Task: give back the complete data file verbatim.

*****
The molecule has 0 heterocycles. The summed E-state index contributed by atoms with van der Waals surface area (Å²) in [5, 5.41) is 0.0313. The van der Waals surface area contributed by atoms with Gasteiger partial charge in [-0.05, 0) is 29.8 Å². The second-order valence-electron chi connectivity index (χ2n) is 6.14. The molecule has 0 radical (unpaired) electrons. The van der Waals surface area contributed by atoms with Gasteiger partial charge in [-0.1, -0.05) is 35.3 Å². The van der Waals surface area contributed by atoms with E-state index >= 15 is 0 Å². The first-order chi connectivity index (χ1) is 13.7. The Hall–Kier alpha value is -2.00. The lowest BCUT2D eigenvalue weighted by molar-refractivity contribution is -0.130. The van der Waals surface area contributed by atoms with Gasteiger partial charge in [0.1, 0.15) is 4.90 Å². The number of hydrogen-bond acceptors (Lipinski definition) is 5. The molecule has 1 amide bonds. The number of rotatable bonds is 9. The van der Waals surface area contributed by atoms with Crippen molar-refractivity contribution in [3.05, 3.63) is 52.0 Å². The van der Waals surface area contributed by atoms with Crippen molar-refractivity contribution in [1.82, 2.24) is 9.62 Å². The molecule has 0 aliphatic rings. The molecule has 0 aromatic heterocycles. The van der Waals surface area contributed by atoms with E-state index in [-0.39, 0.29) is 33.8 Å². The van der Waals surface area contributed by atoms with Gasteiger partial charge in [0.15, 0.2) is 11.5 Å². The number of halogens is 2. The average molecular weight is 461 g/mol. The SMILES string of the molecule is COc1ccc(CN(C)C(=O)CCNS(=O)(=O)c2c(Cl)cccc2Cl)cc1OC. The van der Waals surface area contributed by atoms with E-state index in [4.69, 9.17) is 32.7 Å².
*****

The molecule has 0 heterocycles. The summed E-state index contributed by atoms with van der Waals surface area (Å²) in [5, 5.41) is 0.0313. The van der Waals surface area contributed by atoms with Gasteiger partial charge in [-0.05, 0) is 29.8 Å². The second-order valence-electron chi connectivity index (χ2n) is 6.14. The molecule has 0 radical (unpaired) electrons. The van der Waals surface area contributed by atoms with Gasteiger partial charge in [-0.1, -0.05) is 35.3 Å². The van der Waals surface area contributed by atoms with E-state index >= 15 is 0 Å². The first-order chi connectivity index (χ1) is 13.7. The Hall–Kier alpha value is -2.00. The lowest BCUT2D eigenvalue weighted by molar-refractivity contribution is -0.130. The van der Waals surface area contributed by atoms with Gasteiger partial charge in [0.1, 0.15) is 4.90 Å². The number of hydrogen-bond acceptors (Lipinski definition) is 5. The molecule has 1 amide bonds. The number of rotatable bonds is 9. The van der Waals surface area contributed by atoms with Crippen molar-refractivity contribution in [3.05, 3.63) is 52.0 Å². The van der Waals surface area contributed by atoms with Crippen molar-refractivity contribution in [1.82, 2.24) is 9.62 Å². The molecule has 0 aliphatic rings. The molecule has 0 aromatic heterocycles. The van der Waals surface area contributed by atoms with E-state index in [-0.39, 0.29) is 33.8 Å². The van der Waals surface area contributed by atoms with Gasteiger partial charge in [0.15, 0.2) is 11.5 Å². The number of halogens is 2. The average molecular weight is 461 g/mol. The SMILES string of the molecule is COc1ccc(CN(C)C(=O)CCNS(=O)(=O)c2c(Cl)cccc2Cl)cc1OC. The van der Waals surface area contributed by atoms with E-state index in [4.69, 9.17) is 32.7 Å².